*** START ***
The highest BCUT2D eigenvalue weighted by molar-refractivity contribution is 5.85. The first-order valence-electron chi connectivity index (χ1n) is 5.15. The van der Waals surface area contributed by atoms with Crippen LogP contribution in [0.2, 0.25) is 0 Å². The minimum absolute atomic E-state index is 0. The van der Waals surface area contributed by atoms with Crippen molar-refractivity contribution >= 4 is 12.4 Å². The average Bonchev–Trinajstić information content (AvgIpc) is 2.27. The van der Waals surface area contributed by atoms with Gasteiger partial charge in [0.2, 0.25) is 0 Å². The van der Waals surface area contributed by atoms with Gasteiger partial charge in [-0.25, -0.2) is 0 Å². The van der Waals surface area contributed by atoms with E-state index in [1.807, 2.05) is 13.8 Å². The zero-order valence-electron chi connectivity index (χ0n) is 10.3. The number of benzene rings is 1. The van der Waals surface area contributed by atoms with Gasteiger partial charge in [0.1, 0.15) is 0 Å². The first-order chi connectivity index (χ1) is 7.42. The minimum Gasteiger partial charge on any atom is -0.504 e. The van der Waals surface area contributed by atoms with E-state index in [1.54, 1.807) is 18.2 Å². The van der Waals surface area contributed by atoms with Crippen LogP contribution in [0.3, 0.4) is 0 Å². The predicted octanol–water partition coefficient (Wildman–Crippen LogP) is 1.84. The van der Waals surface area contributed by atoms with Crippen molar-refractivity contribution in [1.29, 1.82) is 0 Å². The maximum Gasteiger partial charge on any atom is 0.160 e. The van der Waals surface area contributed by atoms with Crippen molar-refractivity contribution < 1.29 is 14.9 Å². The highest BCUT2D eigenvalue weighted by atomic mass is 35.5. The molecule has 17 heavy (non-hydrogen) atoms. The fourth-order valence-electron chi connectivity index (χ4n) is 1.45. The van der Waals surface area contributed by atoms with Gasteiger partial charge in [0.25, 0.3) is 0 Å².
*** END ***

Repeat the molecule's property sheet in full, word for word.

The highest BCUT2D eigenvalue weighted by molar-refractivity contribution is 5.85. The first-order valence-electron chi connectivity index (χ1n) is 5.15. The van der Waals surface area contributed by atoms with Crippen LogP contribution in [0.2, 0.25) is 0 Å². The minimum absolute atomic E-state index is 0. The van der Waals surface area contributed by atoms with Crippen molar-refractivity contribution >= 4 is 12.4 Å². The average Bonchev–Trinajstić information content (AvgIpc) is 2.27. The van der Waals surface area contributed by atoms with Gasteiger partial charge in [0.2, 0.25) is 0 Å². The van der Waals surface area contributed by atoms with Gasteiger partial charge in [-0.25, -0.2) is 0 Å². The van der Waals surface area contributed by atoms with E-state index in [1.807, 2.05) is 13.8 Å². The zero-order valence-electron chi connectivity index (χ0n) is 10.3. The number of benzene rings is 1. The van der Waals surface area contributed by atoms with Gasteiger partial charge in [0.1, 0.15) is 0 Å². The first-order chi connectivity index (χ1) is 7.42. The minimum Gasteiger partial charge on any atom is -0.504 e. The van der Waals surface area contributed by atoms with E-state index in [1.54, 1.807) is 18.2 Å². The van der Waals surface area contributed by atoms with Crippen LogP contribution in [0.3, 0.4) is 0 Å². The predicted octanol–water partition coefficient (Wildman–Crippen LogP) is 1.84. The van der Waals surface area contributed by atoms with Crippen molar-refractivity contribution in [1.29, 1.82) is 0 Å². The maximum Gasteiger partial charge on any atom is 0.160 e. The van der Waals surface area contributed by atoms with Crippen molar-refractivity contribution < 1.29 is 14.9 Å². The highest BCUT2D eigenvalue weighted by atomic mass is 35.5. The molecule has 17 heavy (non-hydrogen) atoms. The fourth-order valence-electron chi connectivity index (χ4n) is 1.45. The van der Waals surface area contributed by atoms with Gasteiger partial charge in [0.25, 0.3) is 0 Å².